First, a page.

Evidence for positive long- and short-term effects of vaccinations against COVID-19 in wearable sensor metrics

Marc Wiedermann, Annika H Rose, Benjamin F Maier, Jakob J. Kolb, David Hinrichs, Dirk Brockmann

Research output: Contribution to journalJournal articleResearchpeer-review

34 Downloads (Pure)


Vaccines are among the most powerful tools to combat the COVID-19 pandemic. They are highly effective against infection and substantially reduce the risk of severe disease, hospitalization, ICU admission, and death. However, their potential for attenuating long-term changes in personal health and health-related wellbeing after a SARS-CoV-2 infection remains a subject of debate. Such effects can be effectively monitored at the individual level by analyzing physiological data collected by consumer-grade wearable sensors. Here, we investigate changes in resting heart rate, daily physical activity, and sleep duration around a SARS-CoV-2 infection stratified by vaccination status. Data were collected over a period of 2 years in the context of the German Corona Data Donation Project with around 190,000 monthly active participants. Compared to their unvaccinated counterparts, we find that vaccinated individuals, on average, experience smaller changes in their vital data that also return to normal levels more quickly. Likewise, extreme changes in vitals during the acute phase of the disease occur less frequently in vaccinated individuals. Our results solidify evidence that vaccines can mitigate long-term detrimental effects of SARS-CoV-2 infections both in terms of duration and magnitude. Furthermore, they demonstrate the value of large-scale, high-resolution wearable sensor data in public health research.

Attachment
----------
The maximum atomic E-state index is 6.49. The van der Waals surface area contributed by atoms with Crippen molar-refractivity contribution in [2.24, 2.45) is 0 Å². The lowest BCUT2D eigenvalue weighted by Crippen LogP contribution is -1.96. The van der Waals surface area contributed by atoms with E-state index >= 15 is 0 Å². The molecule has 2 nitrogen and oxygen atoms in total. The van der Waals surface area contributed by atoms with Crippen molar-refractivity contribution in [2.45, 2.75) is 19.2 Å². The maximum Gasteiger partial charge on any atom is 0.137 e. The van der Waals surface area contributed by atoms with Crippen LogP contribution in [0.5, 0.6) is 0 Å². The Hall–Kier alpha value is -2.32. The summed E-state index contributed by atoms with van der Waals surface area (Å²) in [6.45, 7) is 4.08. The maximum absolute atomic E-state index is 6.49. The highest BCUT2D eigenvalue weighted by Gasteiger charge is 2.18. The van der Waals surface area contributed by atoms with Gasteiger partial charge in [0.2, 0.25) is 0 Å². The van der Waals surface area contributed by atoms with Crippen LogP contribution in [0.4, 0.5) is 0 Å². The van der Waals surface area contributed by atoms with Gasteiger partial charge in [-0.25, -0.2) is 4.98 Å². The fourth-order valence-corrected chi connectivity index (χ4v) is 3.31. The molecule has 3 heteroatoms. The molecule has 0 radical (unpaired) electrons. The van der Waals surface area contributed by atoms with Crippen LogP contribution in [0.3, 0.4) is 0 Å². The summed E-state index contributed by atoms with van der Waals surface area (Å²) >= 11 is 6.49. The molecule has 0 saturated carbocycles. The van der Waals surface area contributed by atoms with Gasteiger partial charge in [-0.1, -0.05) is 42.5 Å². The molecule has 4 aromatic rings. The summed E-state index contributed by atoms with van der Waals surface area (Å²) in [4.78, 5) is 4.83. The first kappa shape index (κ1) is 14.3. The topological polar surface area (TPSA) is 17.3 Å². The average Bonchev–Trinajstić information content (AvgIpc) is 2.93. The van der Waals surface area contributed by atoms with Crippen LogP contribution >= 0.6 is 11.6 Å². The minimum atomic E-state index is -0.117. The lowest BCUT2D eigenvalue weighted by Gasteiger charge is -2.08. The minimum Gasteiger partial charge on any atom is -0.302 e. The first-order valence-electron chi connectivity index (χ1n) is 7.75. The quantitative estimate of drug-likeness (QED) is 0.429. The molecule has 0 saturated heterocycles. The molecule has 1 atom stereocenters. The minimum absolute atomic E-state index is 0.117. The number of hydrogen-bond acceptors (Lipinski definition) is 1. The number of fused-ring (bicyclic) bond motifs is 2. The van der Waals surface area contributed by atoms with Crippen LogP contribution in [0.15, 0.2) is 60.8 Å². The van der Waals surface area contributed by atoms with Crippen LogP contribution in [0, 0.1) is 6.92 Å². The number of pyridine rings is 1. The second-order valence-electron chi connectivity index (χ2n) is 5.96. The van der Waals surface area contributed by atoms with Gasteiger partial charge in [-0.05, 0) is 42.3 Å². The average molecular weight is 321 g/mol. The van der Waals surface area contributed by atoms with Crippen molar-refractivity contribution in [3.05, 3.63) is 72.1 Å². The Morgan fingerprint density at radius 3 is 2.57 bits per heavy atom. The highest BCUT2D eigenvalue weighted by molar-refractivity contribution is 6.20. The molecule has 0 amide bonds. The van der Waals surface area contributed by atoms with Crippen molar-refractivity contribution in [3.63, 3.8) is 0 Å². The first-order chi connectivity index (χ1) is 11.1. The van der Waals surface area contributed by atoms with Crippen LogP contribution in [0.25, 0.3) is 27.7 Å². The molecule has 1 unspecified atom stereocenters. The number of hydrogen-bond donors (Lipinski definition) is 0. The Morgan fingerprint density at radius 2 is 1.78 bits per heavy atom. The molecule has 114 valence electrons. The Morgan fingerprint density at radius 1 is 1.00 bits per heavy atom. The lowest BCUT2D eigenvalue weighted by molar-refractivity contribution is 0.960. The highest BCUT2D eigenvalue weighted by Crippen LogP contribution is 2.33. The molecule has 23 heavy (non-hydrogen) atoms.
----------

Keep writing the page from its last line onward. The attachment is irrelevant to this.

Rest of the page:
Original languageEnglish
Article numberpgad223
JournalPnas Nexus
Issue number7
Number of pages9
Publication statusPublished - 2023


  • COVID-19
  • Digital health
  • Vaccination
  • Wearable sensors


Dive into the research topics of 'Evidence for positive long- and short-term effects of vaccinations against COVID-19 in wearable sensor metrics'. Together they form a unique fingerprint.

Cite this